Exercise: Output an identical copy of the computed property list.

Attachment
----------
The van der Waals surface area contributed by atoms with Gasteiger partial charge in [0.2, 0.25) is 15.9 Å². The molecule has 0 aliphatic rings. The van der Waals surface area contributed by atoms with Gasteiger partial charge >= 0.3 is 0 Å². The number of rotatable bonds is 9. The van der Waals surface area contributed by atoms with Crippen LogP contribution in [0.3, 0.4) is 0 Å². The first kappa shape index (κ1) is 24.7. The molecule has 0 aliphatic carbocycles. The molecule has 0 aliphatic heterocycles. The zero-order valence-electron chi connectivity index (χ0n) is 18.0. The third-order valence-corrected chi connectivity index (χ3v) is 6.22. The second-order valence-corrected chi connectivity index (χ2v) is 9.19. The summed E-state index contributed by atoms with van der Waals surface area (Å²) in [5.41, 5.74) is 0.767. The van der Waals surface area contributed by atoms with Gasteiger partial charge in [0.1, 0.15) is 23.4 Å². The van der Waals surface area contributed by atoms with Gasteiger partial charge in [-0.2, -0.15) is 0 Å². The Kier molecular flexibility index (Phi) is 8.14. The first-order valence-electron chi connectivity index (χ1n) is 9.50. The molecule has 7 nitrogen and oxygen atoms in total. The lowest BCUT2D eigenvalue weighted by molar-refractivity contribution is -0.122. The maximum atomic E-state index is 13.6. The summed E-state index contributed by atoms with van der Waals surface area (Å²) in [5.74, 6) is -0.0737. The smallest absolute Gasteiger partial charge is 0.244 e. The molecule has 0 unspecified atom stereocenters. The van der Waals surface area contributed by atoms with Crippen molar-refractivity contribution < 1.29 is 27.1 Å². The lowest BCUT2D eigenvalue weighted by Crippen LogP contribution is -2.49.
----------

The van der Waals surface area contributed by atoms with Gasteiger partial charge in [0.2, 0.25) is 15.9 Å². The molecule has 0 aliphatic rings. The van der Waals surface area contributed by atoms with Gasteiger partial charge >= 0.3 is 0 Å². The number of rotatable bonds is 9. The van der Waals surface area contributed by atoms with Crippen LogP contribution in [0.3, 0.4) is 0 Å². The first kappa shape index (κ1) is 24.7. The molecule has 0 aliphatic carbocycles. The molecule has 0 aliphatic heterocycles. The zero-order valence-electron chi connectivity index (χ0n) is 18.0. The third-order valence-corrected chi connectivity index (χ3v) is 6.22. The second-order valence-corrected chi connectivity index (χ2v) is 9.19. The summed E-state index contributed by atoms with van der Waals surface area (Å²) in [5.41, 5.74) is 0.767. The van der Waals surface area contributed by atoms with Gasteiger partial charge in [0.1, 0.15) is 23.4 Å². The van der Waals surface area contributed by atoms with Gasteiger partial charge in [-0.2, -0.15) is 0 Å². The Kier molecular flexibility index (Phi) is 8.14. The first-order valence-electron chi connectivity index (χ1n) is 9.50. The molecule has 7 nitrogen and oxygen atoms in total. The lowest BCUT2D eigenvalue weighted by molar-refractivity contribution is -0.122. The maximum atomic E-state index is 13.6. The summed E-state index contributed by atoms with van der Waals surface area (Å²) in [5.74, 6) is -0.0737. The smallest absolute Gasteiger partial charge is 0.244 e. The molecule has 0 unspecified atom stereocenters. The van der Waals surface area contributed by atoms with Crippen molar-refractivity contribution < 1.29 is 27.1 Å². The lowest BCUT2D eigenvalue weighted by Crippen LogP contribution is -2.49.